I said to myself, oh, no — I can't write a book
I sent Pooh Bear invitations to ten friends. The invitations read:
Come To My Birthday Party
When: 13 Tammuz, Tuesday night!
Where: Sam Bagel’s
Why: ’Cause it’s my fortieth, and I want to share it with friends.
On the big day we all sat at a long table outdoors, under a tent at Sam’s. Me, at the head. I looked around at my special friends, and I thought about how quickly time has passed — and, baruch Hashem, how much we’ve accomplished.
Dina sat to my right. I remember when she told me she’d signed up for a sewing course, about ten years ago. She was learning to hem and make cuffs. Today Dina designs wedding gowns from scratch. She’s got a room in her home that’s all hers, with a large worktable and two sewing machines — and a photo album chockful of gowns that she designed, created, and sent on their way.
My friend Penina adapted a method for helping students with auditory processing disorders. For eight years she’s been developing, expanding, and improving on her method. She’s become a teacher of teachers.
Aliza, whose watercolors once dwelled safely inside a manila envelope, now submits her work to newspapers and children’s book publishers.
Sima, who began a N’shei comprising twenty women, now runs one comprising two hundred.
I watched my friends chatting and enjoying their Bagel Deluxe, and I savored the thought: Working toward one’s goals brings success. Not immediately, and often only after great effort, persistence, and prayer. But if a person is willing to work that hard, then he will succeed, in at least some measure, great or small.
Thirteen years ago I read about something I’ll call the “Dare to Dream” exercise, and decided to try it. This simple little exercise enabled me to see my goals, instead of just to think about them. It clarified what was meaningful to me, and what wasn’t. Mostly, it helped me to begin.
Dare to Dream Exercise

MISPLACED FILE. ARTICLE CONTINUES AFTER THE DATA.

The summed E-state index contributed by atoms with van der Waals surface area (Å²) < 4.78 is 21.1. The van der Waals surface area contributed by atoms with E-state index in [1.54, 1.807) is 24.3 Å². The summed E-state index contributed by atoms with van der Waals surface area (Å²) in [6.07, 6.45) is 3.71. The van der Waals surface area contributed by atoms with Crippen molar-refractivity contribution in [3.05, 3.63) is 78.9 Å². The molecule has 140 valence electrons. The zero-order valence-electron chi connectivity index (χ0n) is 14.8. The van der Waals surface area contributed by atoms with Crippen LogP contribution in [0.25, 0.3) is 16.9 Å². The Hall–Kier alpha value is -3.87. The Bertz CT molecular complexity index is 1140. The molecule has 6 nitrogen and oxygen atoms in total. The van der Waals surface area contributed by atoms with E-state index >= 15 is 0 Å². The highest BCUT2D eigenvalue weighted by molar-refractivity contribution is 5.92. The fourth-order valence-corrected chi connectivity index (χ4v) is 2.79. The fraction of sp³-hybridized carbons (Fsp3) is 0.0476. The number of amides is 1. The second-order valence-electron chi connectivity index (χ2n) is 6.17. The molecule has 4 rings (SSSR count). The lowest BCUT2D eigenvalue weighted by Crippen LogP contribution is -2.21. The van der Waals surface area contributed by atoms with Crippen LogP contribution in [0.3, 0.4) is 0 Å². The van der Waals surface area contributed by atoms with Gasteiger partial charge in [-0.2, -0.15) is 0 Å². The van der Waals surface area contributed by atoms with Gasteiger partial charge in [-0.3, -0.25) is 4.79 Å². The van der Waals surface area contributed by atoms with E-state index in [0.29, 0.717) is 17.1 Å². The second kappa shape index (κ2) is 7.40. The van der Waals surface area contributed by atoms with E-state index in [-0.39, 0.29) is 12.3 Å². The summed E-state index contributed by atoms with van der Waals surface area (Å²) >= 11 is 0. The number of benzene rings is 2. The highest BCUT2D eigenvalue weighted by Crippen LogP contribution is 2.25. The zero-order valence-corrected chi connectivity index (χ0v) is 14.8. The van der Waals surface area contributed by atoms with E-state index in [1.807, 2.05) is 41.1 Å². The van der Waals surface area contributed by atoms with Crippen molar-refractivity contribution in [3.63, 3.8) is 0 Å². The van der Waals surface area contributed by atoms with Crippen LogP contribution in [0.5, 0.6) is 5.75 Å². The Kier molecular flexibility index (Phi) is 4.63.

1.Take fifty pieces of 3x3 inch paper and write on each piece of paper one goal or dream — or just something you’d like to do. (Open home business, learn hilchos Shabbos, have weekly family meetings, exercise daily, paint the living room, counsel privately, sing back-up on music disk, get cleaning lady…) Don’t think too much, just write whatever comes to mind as quickly as you can.
2. Divide your fifty papers into three piles:
- (15 dreams)
- (20 dreams)
- Way Later. (15 dreams)
As you see, only 15 dreams may be placed in the “Now” pile, meaning, dreams that you wish to accomplish now, in the present; 20 dreams are placed in the “Later” pile, meaning, dreams that you wish to accomplish sometime in the future; and 15 dreams for the “Way Later” pile, meaning, dreams that are reserved for the faraway future.
3.) Take pile number one, the Now pile, and choose five from that. These five are the most important to you at this time. These are the five that you may be working on already. You don’t want to leave this world without having accomplished those babies. Place these five in a new file: “Top Priority.”
Now you have four piles, and your life plan. Begin! To reach any goal in the world, break down the process into manageable steps. Some dreams require a few steps, and some require a few hundred, but there is no goal so lofty or complex that cannot be broken down and simplified. And if ever the very first step seems insurmountable, break down the step a little more.
Several years ago I found this in my Top Priority pile: Write book. I said to myself: Oh, no — I can’t write a book. And it was true, I can’t write a book. But I could write a page, and sometimes two. So that’s what I did. On the first day I wrote a page. On the second day I wrote a page. For the next five years I wrote or edited one page until I’d written a book called Copycat.
I keep my dreams in a beautiful flower-textured envelope where I can take them out easily. When one dream is realized, I replace it with the next one on the list. I remove, replace, re-dream as often as I like, going at my own pace — no matter how slow that pace may be.
There’s nothing to it, but to do it.
Leah Subar is the writer and composer of Uncle Reuven and the Simcha Train, the number one best-selling children’s music series (Country Yossi Magazine, 2005.) Her young adult novel, titled Copycat, will soon be released by Targum Press.
(Originally featured in Family First, Issue 108)
Oops! We could not locate your form.